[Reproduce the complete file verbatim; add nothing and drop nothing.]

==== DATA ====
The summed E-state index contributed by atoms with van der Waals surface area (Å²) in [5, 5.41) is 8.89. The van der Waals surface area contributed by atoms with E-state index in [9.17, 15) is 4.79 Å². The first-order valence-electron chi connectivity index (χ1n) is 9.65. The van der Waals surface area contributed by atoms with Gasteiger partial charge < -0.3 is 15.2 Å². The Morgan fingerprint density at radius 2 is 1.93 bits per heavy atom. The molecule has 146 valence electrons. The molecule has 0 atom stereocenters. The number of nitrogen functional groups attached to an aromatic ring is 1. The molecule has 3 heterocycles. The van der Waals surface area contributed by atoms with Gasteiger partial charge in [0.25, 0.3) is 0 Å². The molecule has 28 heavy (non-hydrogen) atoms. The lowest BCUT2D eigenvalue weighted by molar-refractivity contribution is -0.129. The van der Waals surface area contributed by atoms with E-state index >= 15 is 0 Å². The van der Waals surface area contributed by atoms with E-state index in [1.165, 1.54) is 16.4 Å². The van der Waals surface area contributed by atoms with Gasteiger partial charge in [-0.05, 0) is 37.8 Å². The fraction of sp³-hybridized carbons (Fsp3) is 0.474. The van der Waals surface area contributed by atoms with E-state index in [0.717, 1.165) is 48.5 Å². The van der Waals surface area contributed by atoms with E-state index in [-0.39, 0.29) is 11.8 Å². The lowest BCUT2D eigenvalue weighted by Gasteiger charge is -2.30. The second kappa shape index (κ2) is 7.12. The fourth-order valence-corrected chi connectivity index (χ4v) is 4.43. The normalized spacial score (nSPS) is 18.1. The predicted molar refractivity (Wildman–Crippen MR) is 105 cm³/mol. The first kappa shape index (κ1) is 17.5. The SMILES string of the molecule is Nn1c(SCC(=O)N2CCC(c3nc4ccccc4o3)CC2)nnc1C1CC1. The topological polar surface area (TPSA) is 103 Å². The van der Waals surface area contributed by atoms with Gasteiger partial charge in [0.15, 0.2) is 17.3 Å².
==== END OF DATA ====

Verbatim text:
The summed E-state index contributed by atoms with van der Waals surface area (Å²) in [5, 5.41) is 8.89. The van der Waals surface area contributed by atoms with E-state index in [9.17, 15) is 4.79 Å². The first-order valence-electron chi connectivity index (χ1n) is 9.65. The van der Waals surface area contributed by atoms with Gasteiger partial charge < -0.3 is 15.2 Å². The Morgan fingerprint density at radius 2 is 1.93 bits per heavy atom. The molecule has 146 valence electrons. The molecule has 0 atom stereocenters. The number of nitrogen functional groups attached to an aromatic ring is 1. The molecule has 3 heterocycles. The van der Waals surface area contributed by atoms with Gasteiger partial charge in [0.25, 0.3) is 0 Å². The molecule has 28 heavy (non-hydrogen) atoms. The lowest BCUT2D eigenvalue weighted by molar-refractivity contribution is -0.129. The van der Waals surface area contributed by atoms with E-state index >= 15 is 0 Å². The van der Waals surface area contributed by atoms with E-state index in [1.165, 1.54) is 16.4 Å². The van der Waals surface area contributed by atoms with Gasteiger partial charge in [-0.05, 0) is 37.8 Å². The fraction of sp³-hybridized carbons (Fsp3) is 0.474. The van der Waals surface area contributed by atoms with E-state index in [0.717, 1.165) is 48.5 Å². The van der Waals surface area contributed by atoms with E-state index in [-0.39, 0.29) is 11.8 Å². The lowest BCUT2D eigenvalue weighted by Gasteiger charge is -2.30. The second kappa shape index (κ2) is 7.12. The fourth-order valence-corrected chi connectivity index (χ4v) is 4.43. The normalized spacial score (nSPS) is 18.1. The predicted molar refractivity (Wildman–Crippen MR) is 105 cm³/mol. The first kappa shape index (κ1) is 17.5. The SMILES string of the molecule is Nn1c(SCC(=O)N2CCC(c3nc4ccccc4o3)CC2)nnc1C1CC1. The topological polar surface area (TPSA) is 103 Å². The van der Waals surface area contributed by atoms with Gasteiger partial charge in [0.15, 0.2) is 17.3 Å².